In today’s diverse world the saying “if you can’t see it, you can’t be it,” refers to the importance of representation. While the wording may be modern, the sentiment is perennial. Trailblazers, however flawed or rudimentary they might be, provide pathways for the giants to follow. As it is with other aspects of life, this is true of literature as well. Scholars disagree on whether the first science fiction novel is Kepler’s Somnium (1634), or Andreae’s The Chemical Wedding (1616), or something else entirely. Scholars even disagree on who wrote the first American science fiction novel, Edgar Allan Poe, Nathaniel Hawthorne, or George Tucker, all writing in the early nineteenth century.
However, without question, the first English-language science fiction magazine, Amazing Stories, started in April, 1926. The first issue surely caused a stir. The cover features a bright yellow background, with two sailing ships caught on a mountaintop, a colorful ringed Saturn-like planet in the sky and several people ice skating on a frozen lake. By contrast, other newsstand publications that month had pale white or beige cover backgrounds. Good Housekeeping showcased two rosy cheeked cherubs sheltering under an umbrella; Pictorial Record had a similar background and scene, with one cherub in a big feathered hat and two puppies. Cosmopolitan featured a white background with the shoulders, neck, and head of a relaxed woman. Even other pulp fiction titles, like Action Stories, had pale covers and tended to feature Western scenes or standard “women in jeopardy” images. Covers depicting other planets? Sailing ships anchored or moored on mountaintops? Lurid colors? This was something new.
Hugo Gernsback, who had previously published scientific publications, and included some science fiction in them, started Amazing Stories. Prior to that science fiction stories may have appeared in other publications but not in any regular or systematic way. No real outlet existed for those who enjoyed that literary genre, no shared publication, no spot on the public literary square. The lack of a shared vocabulary prevented readers from even having a name for their interest. Gernsback coined the term science fiction after first trying out scientifiction. Initially the content primarily focused on reprints of previously published stories; the first new story appeared in the second issue, in May, 1929. Gernsback lost the publication in bankruptcy proceedings in 1929 and the magazine changed hands several times, but, with some gaps, is still published today. Gernsback’s role allowed him to be the first of the big science fiction gatekeepers, deciding what was and was not “science fiction” by what they chose to publish. These gatekeepers played a dominant role in the development of the genre. His commentaries in each issue provided early examples of literary criticism for science fiction. Thus, while he did not control the publication for long, his influence remains. In fact, he went on to start other science fiction magazines, with varying degrees of success. He created the structure for the readership, scholarly study, and even fan appreciation (by setting up the Science Fiction League) of science fiction as an accepted form of literature (Westfahl, 1999). Gernsback’s assistant, T. Sloane O’Connor, served as editor for the next ten years, 1929-1938, continuing Gernsback’s policies and general outlook, though in a somewhat toned-down fashion.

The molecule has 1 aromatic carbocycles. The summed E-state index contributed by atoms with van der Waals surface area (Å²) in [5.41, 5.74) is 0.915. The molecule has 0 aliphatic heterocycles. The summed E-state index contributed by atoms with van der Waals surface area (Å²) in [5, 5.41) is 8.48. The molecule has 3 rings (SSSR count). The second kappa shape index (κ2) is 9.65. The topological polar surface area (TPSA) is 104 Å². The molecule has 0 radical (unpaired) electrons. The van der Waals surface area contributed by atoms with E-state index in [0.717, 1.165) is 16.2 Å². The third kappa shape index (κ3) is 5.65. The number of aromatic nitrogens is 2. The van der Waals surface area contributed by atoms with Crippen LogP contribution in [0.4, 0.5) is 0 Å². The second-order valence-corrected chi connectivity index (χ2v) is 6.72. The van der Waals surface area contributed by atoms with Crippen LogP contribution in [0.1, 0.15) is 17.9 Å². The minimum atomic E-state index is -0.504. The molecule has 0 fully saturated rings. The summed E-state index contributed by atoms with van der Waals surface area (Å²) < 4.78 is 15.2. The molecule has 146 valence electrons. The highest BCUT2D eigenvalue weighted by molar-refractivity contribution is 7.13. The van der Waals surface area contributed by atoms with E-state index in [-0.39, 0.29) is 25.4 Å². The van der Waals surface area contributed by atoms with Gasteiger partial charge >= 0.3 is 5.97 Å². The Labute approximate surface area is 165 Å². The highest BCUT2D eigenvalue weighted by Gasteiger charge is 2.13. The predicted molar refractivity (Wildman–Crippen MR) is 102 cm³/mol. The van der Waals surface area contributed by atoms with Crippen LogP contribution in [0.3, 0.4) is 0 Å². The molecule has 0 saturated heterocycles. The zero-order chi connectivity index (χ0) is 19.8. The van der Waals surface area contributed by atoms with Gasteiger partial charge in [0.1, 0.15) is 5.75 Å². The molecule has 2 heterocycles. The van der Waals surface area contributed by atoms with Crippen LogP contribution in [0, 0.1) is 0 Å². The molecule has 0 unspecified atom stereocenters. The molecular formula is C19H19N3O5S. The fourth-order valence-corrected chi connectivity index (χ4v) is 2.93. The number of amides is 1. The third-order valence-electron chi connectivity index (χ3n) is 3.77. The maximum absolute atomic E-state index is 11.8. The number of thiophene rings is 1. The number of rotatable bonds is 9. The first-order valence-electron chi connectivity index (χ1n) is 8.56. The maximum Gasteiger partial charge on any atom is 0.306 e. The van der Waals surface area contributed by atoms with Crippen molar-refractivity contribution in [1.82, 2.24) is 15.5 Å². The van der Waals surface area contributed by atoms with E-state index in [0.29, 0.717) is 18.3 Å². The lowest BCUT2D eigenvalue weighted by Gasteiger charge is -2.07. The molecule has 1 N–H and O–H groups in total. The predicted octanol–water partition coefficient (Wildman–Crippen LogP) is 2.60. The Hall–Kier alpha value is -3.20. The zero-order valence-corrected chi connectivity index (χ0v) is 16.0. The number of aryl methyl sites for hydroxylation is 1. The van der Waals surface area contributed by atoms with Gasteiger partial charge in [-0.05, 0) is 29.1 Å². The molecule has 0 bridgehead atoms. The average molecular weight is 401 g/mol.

Gernsback’s mixed record in the publishing field mirrored his accomplishments in other areas. For example, while he was not overly enthusiastic about women writing science fiction he welcomed women as readers and was known to say that women made up half of his readership (Matze). The publication continued under O’Connor and other editors and publishers down through the years, all with mixed records of their own. Even fans would acknowledge that the quality of the stories published varied, not only under the leadership of various editors, but sometimes from issue to issue.